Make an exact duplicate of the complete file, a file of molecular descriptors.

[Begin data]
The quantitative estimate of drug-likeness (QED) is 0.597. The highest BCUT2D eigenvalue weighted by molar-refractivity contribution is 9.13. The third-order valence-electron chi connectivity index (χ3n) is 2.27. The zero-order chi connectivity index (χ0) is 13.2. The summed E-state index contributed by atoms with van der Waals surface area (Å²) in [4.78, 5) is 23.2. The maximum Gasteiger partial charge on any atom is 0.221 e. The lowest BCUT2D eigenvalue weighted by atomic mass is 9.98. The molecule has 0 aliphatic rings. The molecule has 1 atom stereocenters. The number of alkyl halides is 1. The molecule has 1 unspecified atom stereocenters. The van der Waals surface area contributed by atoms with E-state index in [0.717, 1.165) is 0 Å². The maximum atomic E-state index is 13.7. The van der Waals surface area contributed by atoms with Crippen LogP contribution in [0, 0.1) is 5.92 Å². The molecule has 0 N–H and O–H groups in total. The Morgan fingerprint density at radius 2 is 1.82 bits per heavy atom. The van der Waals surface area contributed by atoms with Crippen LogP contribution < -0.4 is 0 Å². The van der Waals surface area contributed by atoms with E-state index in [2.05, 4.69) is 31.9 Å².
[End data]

The quantitative estimate of drug-likeness (QED) is 0.597. The highest BCUT2D eigenvalue weighted by molar-refractivity contribution is 9.13. The third-order valence-electron chi connectivity index (χ3n) is 2.27. The zero-order chi connectivity index (χ0) is 13.2. The summed E-state index contributed by atoms with van der Waals surface area (Å²) in [4.78, 5) is 23.2. The maximum Gasteiger partial charge on any atom is 0.221 e. The lowest BCUT2D eigenvalue weighted by atomic mass is 9.98. The molecule has 0 aliphatic rings. The molecule has 1 atom stereocenters. The number of alkyl halides is 1. The molecule has 1 unspecified atom stereocenters. The van der Waals surface area contributed by atoms with E-state index in [0.717, 1.165) is 0 Å². The maximum atomic E-state index is 13.7. The van der Waals surface area contributed by atoms with Crippen LogP contribution in [0, 0.1) is 5.92 Å². The molecule has 0 N–H and O–H groups in total. The Morgan fingerprint density at radius 2 is 1.82 bits per heavy atom. The van der Waals surface area contributed by atoms with Crippen LogP contribution < -0.4 is 0 Å². The van der Waals surface area contributed by atoms with E-state index in [2.05, 4.69) is 31.9 Å².